8000177 +201210937777

Australia, Qatar & Egypt


8000177 +201210937777

Australia, Qatar & Egypt


8000177 +201210937777

Australia, Qatar & Egypt

What is glaucoma usually caused by?

What is glaucoma usually caused by?


Glaucoma is an eye disorder which results in progressive damage to the optic nerve, the part of the eye that carries visual information from the retina to the brain. The condition has no known cause but is often associated with a buildup of pressure inside the eye. Glaucoma first affects the peripheral or side vision and then progresses to the central vision.

Glaucoma (or what is known as the blue water) is considered one of the most common eye disease that cause vision loss in Qatar.

Glaucoma also comes as the second cause of blindness worldwide.


There are many causes for Glaucoma, the most common of which is high eye pressure result from defective aqueous humor secreted by ciliary tissues. High eye pressure causes damage to the optic nerve tissues progressively, which leads to constricted visual field.

If the high eye pressure is not controlled it will result in complete damage in the optic nerve which will lead to loss of vision.

It is very important to know that, the damage part of the optic nerve is completely incurable. That is why early diagnosis and treatment are required to prevent the loss of vision.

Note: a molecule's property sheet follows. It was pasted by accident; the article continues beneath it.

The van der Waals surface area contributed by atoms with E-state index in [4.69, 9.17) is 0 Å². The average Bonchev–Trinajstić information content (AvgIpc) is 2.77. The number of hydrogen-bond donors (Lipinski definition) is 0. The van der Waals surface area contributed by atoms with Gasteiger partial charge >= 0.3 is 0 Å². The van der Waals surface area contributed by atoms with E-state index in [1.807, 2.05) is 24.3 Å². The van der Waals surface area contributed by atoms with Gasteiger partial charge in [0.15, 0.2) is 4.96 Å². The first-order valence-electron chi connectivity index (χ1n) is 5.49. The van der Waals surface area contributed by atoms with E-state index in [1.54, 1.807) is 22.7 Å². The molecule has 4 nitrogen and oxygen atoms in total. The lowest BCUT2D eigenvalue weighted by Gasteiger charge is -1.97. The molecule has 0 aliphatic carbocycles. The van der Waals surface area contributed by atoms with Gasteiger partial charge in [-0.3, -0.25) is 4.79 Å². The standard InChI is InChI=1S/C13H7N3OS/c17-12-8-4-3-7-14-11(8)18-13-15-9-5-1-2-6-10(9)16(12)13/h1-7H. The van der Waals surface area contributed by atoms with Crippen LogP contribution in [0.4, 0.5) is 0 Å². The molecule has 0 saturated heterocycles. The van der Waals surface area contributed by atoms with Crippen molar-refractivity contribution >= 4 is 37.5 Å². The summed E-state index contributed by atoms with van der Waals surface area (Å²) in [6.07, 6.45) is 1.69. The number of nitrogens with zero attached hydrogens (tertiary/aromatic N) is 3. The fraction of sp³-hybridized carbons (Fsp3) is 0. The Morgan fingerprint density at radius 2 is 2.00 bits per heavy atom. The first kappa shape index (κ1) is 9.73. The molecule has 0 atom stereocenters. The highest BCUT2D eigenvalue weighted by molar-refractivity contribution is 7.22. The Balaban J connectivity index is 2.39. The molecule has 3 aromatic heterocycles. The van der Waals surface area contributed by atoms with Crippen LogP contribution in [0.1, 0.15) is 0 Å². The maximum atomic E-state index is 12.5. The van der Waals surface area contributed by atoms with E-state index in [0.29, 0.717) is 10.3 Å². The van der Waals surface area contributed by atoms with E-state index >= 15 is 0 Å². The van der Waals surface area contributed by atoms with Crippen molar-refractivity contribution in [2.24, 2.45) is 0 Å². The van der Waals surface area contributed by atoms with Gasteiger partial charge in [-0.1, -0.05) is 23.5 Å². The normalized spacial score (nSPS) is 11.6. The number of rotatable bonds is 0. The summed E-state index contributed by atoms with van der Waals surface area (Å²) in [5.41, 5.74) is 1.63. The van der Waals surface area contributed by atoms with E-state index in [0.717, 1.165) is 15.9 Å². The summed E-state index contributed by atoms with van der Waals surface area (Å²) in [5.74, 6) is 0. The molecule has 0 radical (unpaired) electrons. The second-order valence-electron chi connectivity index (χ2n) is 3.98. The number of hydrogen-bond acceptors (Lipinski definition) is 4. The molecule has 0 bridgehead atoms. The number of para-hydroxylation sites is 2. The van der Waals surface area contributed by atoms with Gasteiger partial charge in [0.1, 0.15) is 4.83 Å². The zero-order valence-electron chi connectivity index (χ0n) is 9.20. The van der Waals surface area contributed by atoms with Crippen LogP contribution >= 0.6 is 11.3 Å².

Glaucoma tends to run in families. In some people, scientists have identified genes related to high eye pressure and optic nerve damage. 


The signs and symptoms of glaucoma vary depending on the type and stage of your condition. For example:

Open-angle glaucoma

  1. Patchy blind spots in your side (peripheral) or central vision, frequently in both eyes
  2. Tunnel vision in the advanced stages

Acute angle-closure glaucoma

  1. Severe headache
  2. Eye pain
  3. Nausea and vomiting
  4. Blurred vision
  5. Halos around lights
  6. Eye redness

If left untreated, glaucoma will eventually cause blindness. Even with treatment, about 15 percent of people with glaucoma become blind in at least one eye within 20 years.

Risk Factors:

It mostly affects adults over 40, but young adults, children, and even infants can have it. African Americans tend to get it more often, when they're younger, and with more vision loss.

You’re more likely to get it if you:

  1. Are of African American, Irish, Russian, Japanese, Hispanic, Inuit, or Scandinavian descent
  2. Are over 40
  3. Have a family history of glaucoma
  4. Have poor vision
  5. Have diabetes
  6. Take certain steroid medications such as prednisone
  7. Have had an injury to your eye or eyes
  8. Have corneas that are thinner than usual
  9. Have high blood pressure, heart disease, diabetes, or sickle cell anemia
  10. Have high eye pressure
  11. Are nearsighted or farsighted


  1. Open Angel Glaucoma.
  2. Acute Closed Angle Glaucoma.
  3. Secondary Glaucoma:
  1. As result of one of the following reasons:
  2. Repeated iris inflammations
  3. Long usage of Cortisone
  4. Eye trauma
  5. Sever cases of Cataract
  6. Diabetic Retinopathy
  1. Congenital Glaucoma.


Regular screening for the early detection of glaucoma is important as the disease usually causes no visible symptoms. In most cases, an individual is unaware they have the condition until it has caused irreversible damage, which is why we are emphasizing the importance of regular eye exams. The frequency of screenings required should be determined based on age and the presence of risk factors.